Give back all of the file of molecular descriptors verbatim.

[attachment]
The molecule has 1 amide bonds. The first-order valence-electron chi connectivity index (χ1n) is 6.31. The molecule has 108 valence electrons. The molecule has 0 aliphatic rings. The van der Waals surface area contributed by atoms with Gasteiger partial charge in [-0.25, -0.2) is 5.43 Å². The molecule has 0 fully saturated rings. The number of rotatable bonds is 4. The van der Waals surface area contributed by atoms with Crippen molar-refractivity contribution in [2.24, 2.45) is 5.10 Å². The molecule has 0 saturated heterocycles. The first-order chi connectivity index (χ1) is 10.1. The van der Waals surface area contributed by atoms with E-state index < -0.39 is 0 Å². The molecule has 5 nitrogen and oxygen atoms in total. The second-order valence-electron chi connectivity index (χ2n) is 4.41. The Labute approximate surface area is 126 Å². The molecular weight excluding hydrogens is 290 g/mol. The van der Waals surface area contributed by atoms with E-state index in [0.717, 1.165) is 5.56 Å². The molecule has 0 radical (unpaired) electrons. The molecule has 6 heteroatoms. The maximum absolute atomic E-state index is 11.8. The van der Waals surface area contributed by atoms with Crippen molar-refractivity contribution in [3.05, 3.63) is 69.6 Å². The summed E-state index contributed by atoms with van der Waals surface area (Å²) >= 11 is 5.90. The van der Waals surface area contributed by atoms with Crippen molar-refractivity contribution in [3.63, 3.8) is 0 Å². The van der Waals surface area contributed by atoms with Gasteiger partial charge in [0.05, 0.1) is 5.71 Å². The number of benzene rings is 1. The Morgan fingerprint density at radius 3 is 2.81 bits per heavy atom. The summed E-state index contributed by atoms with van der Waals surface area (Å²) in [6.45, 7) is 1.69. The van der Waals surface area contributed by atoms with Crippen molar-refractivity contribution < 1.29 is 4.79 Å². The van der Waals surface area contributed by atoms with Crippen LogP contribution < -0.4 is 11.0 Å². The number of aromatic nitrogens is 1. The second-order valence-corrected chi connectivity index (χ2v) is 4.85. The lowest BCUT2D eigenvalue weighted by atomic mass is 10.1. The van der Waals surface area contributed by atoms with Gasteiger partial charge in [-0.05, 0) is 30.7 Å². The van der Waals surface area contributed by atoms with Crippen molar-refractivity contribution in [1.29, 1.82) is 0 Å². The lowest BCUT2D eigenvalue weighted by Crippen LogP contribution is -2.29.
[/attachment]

The molecule has 1 amide bonds. The first-order valence-electron chi connectivity index (χ1n) is 6.31. The molecule has 108 valence electrons. The molecule has 0 aliphatic rings. The van der Waals surface area contributed by atoms with Gasteiger partial charge in [-0.25, -0.2) is 5.43 Å². The molecule has 0 fully saturated rings. The number of rotatable bonds is 4. The van der Waals surface area contributed by atoms with Crippen molar-refractivity contribution in [2.24, 2.45) is 5.10 Å². The molecule has 0 saturated heterocycles. The first-order chi connectivity index (χ1) is 10.1. The van der Waals surface area contributed by atoms with E-state index < -0.39 is 0 Å². The molecule has 5 nitrogen and oxygen atoms in total. The second-order valence-electron chi connectivity index (χ2n) is 4.41. The Labute approximate surface area is 126 Å². The molecular weight excluding hydrogens is 290 g/mol. The van der Waals surface area contributed by atoms with E-state index in [0.717, 1.165) is 5.56 Å². The molecule has 0 radical (unpaired) electrons. The molecule has 6 heteroatoms. The maximum absolute atomic E-state index is 11.8. The van der Waals surface area contributed by atoms with Crippen molar-refractivity contribution in [3.05, 3.63) is 69.6 Å². The summed E-state index contributed by atoms with van der Waals surface area (Å²) >= 11 is 5.90. The van der Waals surface area contributed by atoms with Crippen molar-refractivity contribution in [3.63, 3.8) is 0 Å². The van der Waals surface area contributed by atoms with Gasteiger partial charge in [0.05, 0.1) is 5.71 Å². The number of benzene rings is 1. The Morgan fingerprint density at radius 3 is 2.81 bits per heavy atom. The summed E-state index contributed by atoms with van der Waals surface area (Å²) in [6.45, 7) is 1.69. The van der Waals surface area contributed by atoms with Crippen molar-refractivity contribution < 1.29 is 4.79 Å². The van der Waals surface area contributed by atoms with Crippen LogP contribution < -0.4 is 11.0 Å². The number of aromatic nitrogens is 1. The second-order valence-corrected chi connectivity index (χ2v) is 4.85. The lowest BCUT2D eigenvalue weighted by atomic mass is 10.1. The van der Waals surface area contributed by atoms with Gasteiger partial charge in [-0.05, 0) is 30.7 Å². The van der Waals surface area contributed by atoms with Crippen molar-refractivity contribution in [1.29, 1.82) is 0 Å². The lowest BCUT2D eigenvalue weighted by Crippen LogP contribution is -2.29.